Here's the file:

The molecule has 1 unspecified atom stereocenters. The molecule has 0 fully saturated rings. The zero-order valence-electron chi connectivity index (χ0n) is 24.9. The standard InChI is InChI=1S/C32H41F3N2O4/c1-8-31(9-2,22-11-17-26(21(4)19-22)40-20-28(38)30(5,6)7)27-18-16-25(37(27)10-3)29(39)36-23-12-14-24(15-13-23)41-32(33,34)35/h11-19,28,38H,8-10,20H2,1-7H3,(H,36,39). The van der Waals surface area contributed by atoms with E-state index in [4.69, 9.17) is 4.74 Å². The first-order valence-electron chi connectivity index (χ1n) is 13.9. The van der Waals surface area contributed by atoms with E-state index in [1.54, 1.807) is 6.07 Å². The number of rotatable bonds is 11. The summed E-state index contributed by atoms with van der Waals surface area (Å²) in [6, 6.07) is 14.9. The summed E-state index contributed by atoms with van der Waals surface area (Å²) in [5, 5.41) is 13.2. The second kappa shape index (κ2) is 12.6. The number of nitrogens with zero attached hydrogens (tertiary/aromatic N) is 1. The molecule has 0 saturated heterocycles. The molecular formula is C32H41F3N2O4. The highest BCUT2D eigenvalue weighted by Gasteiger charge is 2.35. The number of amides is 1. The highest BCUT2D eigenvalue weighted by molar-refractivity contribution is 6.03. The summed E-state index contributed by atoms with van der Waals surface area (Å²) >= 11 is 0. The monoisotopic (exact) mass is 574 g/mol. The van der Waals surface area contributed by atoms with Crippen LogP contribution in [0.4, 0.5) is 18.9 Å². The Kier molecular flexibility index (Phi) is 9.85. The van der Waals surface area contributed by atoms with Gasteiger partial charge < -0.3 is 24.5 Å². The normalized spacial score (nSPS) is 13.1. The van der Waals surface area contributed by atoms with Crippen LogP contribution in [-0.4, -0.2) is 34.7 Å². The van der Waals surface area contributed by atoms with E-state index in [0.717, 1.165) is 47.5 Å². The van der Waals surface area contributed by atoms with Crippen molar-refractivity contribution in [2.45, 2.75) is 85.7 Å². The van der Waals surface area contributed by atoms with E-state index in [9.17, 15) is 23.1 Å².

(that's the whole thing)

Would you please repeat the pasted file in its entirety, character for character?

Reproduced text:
The molecule has 1 unspecified atom stereocenters. The molecule has 0 fully saturated rings. The zero-order valence-electron chi connectivity index (χ0n) is 24.9. The standard InChI is InChI=1S/C32H41F3N2O4/c1-8-31(9-2,22-11-17-26(21(4)19-22)40-20-28(38)30(5,6)7)27-18-16-25(37(27)10-3)29(39)36-23-12-14-24(15-13-23)41-32(33,34)35/h11-19,28,38H,8-10,20H2,1-7H3,(H,36,39). The van der Waals surface area contributed by atoms with E-state index in [4.69, 9.17) is 4.74 Å². The first-order valence-electron chi connectivity index (χ1n) is 13.9. The van der Waals surface area contributed by atoms with E-state index in [1.54, 1.807) is 6.07 Å². The number of rotatable bonds is 11. The summed E-state index contributed by atoms with van der Waals surface area (Å²) in [6, 6.07) is 14.9. The summed E-state index contributed by atoms with van der Waals surface area (Å²) in [5, 5.41) is 13.2. The second kappa shape index (κ2) is 12.6. The number of nitrogens with zero attached hydrogens (tertiary/aromatic N) is 1. The molecule has 0 saturated heterocycles. The molecular formula is C32H41F3N2O4. The highest BCUT2D eigenvalue weighted by Gasteiger charge is 2.35. The number of amides is 1. The highest BCUT2D eigenvalue weighted by molar-refractivity contribution is 6.03. The summed E-state index contributed by atoms with van der Waals surface area (Å²) >= 11 is 0. The monoisotopic (exact) mass is 574 g/mol. The van der Waals surface area contributed by atoms with Crippen LogP contribution in [0.4, 0.5) is 18.9 Å². The Kier molecular flexibility index (Phi) is 9.85. The van der Waals surface area contributed by atoms with Gasteiger partial charge < -0.3 is 24.5 Å². The normalized spacial score (nSPS) is 13.1. The van der Waals surface area contributed by atoms with Crippen LogP contribution in [-0.4, -0.2) is 34.7 Å². The van der Waals surface area contributed by atoms with E-state index in [0.717, 1.165) is 47.5 Å². The van der Waals surface area contributed by atoms with Crippen molar-refractivity contribution in [2.45, 2.75) is 85.7 Å². The van der Waals surface area contributed by atoms with E-state index in [9.17, 15) is 23.1 Å².